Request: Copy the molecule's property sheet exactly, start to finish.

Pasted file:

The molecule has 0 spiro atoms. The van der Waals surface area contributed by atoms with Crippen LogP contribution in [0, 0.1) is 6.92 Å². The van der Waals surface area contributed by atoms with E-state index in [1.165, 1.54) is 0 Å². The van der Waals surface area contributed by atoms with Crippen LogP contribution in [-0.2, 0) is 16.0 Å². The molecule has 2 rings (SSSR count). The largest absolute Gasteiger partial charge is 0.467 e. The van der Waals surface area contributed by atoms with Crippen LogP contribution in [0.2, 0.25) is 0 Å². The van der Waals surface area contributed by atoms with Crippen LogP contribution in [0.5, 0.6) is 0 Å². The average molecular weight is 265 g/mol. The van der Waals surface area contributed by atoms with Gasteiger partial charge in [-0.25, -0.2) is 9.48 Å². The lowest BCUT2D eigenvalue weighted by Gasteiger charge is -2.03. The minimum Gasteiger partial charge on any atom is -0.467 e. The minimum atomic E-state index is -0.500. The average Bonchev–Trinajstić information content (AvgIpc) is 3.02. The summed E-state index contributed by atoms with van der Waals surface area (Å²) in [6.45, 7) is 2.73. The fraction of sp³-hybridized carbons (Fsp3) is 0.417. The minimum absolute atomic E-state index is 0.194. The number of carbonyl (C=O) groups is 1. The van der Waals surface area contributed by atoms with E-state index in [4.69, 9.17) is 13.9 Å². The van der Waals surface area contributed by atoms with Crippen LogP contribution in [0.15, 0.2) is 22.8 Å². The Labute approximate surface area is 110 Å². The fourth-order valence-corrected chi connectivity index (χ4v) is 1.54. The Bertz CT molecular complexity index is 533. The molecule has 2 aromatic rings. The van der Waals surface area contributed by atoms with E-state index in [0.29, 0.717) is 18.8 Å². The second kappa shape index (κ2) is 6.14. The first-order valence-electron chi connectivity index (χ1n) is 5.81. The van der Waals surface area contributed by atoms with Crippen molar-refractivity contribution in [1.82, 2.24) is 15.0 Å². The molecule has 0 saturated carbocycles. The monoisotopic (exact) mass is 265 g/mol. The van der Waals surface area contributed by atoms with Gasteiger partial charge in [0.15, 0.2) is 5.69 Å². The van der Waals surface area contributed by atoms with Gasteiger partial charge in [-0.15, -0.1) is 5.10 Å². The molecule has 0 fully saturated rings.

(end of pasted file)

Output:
The molecule has 0 spiro atoms. The van der Waals surface area contributed by atoms with Crippen LogP contribution in [0, 0.1) is 6.92 Å². The van der Waals surface area contributed by atoms with E-state index in [1.165, 1.54) is 0 Å². The van der Waals surface area contributed by atoms with Crippen LogP contribution in [-0.2, 0) is 16.0 Å². The molecule has 2 rings (SSSR count). The largest absolute Gasteiger partial charge is 0.467 e. The van der Waals surface area contributed by atoms with Crippen LogP contribution in [0.2, 0.25) is 0 Å². The van der Waals surface area contributed by atoms with Crippen LogP contribution in [0.5, 0.6) is 0 Å². The average molecular weight is 265 g/mol. The van der Waals surface area contributed by atoms with Gasteiger partial charge in [-0.25, -0.2) is 9.48 Å². The lowest BCUT2D eigenvalue weighted by Gasteiger charge is -2.03. The minimum Gasteiger partial charge on any atom is -0.467 e. The minimum atomic E-state index is -0.500. The average Bonchev–Trinajstić information content (AvgIpc) is 3.02. The summed E-state index contributed by atoms with van der Waals surface area (Å²) in [6.45, 7) is 2.73. The fraction of sp³-hybridized carbons (Fsp3) is 0.417. The minimum absolute atomic E-state index is 0.194. The number of carbonyl (C=O) groups is 1. The van der Waals surface area contributed by atoms with E-state index in [4.69, 9.17) is 13.9 Å². The van der Waals surface area contributed by atoms with Crippen LogP contribution in [0.15, 0.2) is 22.8 Å². The Labute approximate surface area is 110 Å². The fourth-order valence-corrected chi connectivity index (χ4v) is 1.54. The Bertz CT molecular complexity index is 533. The molecule has 2 aromatic rings. The van der Waals surface area contributed by atoms with E-state index in [0.29, 0.717) is 18.8 Å². The second kappa shape index (κ2) is 6.14. The first-order valence-electron chi connectivity index (χ1n) is 5.81. The van der Waals surface area contributed by atoms with Crippen molar-refractivity contribution in [1.82, 2.24) is 15.0 Å². The molecule has 0 saturated carbocycles. The monoisotopic (exact) mass is 265 g/mol. The van der Waals surface area contributed by atoms with Gasteiger partial charge in [0.15, 0.2) is 5.69 Å². The van der Waals surface area contributed by atoms with Gasteiger partial charge in [-0.15, -0.1) is 5.10 Å². The molecule has 0 fully saturated rings.